Spanning Johnstons Bay, the old Glebe Island Bridge was built as a wooden crossing in 1857 and in 1903 it was replaced with a steel bridge with an electrically operated swing span. December 1995 the new ANZAC Bridge opened at a cost of $170 million. It replaced the old Glebe Island Bridge, opened to traffic in 1861 it was one of the last remaining swing bridges in the world.
At the western end of the bridge a monument was erected upon which a plaque was mounted commemorating the opening of the old Glebe Bridge on Sunday 3rd 1903. In 1998 another plaque was set into the monument celebrating the renaming of the bridge, the Anzac Bridge. A 4 m high bronze statue of an Australian World War I Digger was placed above the monument on 25th April 2000.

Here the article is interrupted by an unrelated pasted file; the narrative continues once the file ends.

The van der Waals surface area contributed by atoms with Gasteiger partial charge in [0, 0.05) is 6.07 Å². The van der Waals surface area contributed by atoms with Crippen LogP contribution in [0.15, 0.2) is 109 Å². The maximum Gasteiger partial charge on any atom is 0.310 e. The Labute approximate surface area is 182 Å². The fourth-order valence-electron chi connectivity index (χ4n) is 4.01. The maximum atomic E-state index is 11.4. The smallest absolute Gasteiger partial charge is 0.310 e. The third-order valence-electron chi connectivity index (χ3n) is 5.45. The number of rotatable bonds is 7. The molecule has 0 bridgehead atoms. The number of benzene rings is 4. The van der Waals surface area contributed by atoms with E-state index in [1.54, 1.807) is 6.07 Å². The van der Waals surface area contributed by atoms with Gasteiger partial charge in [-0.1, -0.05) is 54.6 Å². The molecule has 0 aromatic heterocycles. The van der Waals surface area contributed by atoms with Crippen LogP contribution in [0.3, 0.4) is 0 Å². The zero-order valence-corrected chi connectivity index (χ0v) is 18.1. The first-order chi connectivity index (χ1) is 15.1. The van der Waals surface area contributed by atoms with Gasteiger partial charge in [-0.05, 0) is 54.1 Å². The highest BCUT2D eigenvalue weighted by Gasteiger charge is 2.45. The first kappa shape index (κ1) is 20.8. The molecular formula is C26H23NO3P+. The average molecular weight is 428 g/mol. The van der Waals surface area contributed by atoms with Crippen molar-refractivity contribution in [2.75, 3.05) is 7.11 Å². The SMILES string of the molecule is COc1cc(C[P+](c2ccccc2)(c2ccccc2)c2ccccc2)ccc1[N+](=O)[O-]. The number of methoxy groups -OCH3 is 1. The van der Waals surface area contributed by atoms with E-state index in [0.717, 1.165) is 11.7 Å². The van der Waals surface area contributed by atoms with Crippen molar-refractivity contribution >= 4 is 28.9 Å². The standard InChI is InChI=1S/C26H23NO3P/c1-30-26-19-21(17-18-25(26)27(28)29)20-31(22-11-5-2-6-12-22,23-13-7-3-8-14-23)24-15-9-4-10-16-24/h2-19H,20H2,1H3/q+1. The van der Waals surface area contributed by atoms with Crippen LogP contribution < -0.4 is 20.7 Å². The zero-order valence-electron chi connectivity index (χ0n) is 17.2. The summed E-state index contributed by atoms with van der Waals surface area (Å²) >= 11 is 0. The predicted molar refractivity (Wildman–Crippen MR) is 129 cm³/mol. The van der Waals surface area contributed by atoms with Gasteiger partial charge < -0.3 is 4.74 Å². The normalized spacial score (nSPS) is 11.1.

The Australian flag was flown above the eastern tower and the New Zealand flag was flown over the western tower. The ANZAC Bridge is the longest cable-stayed span bridge in Australia but many times smaller in the global picture.
The bridge deck was constructed in 10m concrete sections, each section weighted 460,000kg (460 tonnes).
The opening ceremony was finished with a charity walk with 65,000 participant, who each purchased tickets. The proceeds went to The Smith Family, an organisation that provides help and support for families in crisis and in financial difficulties.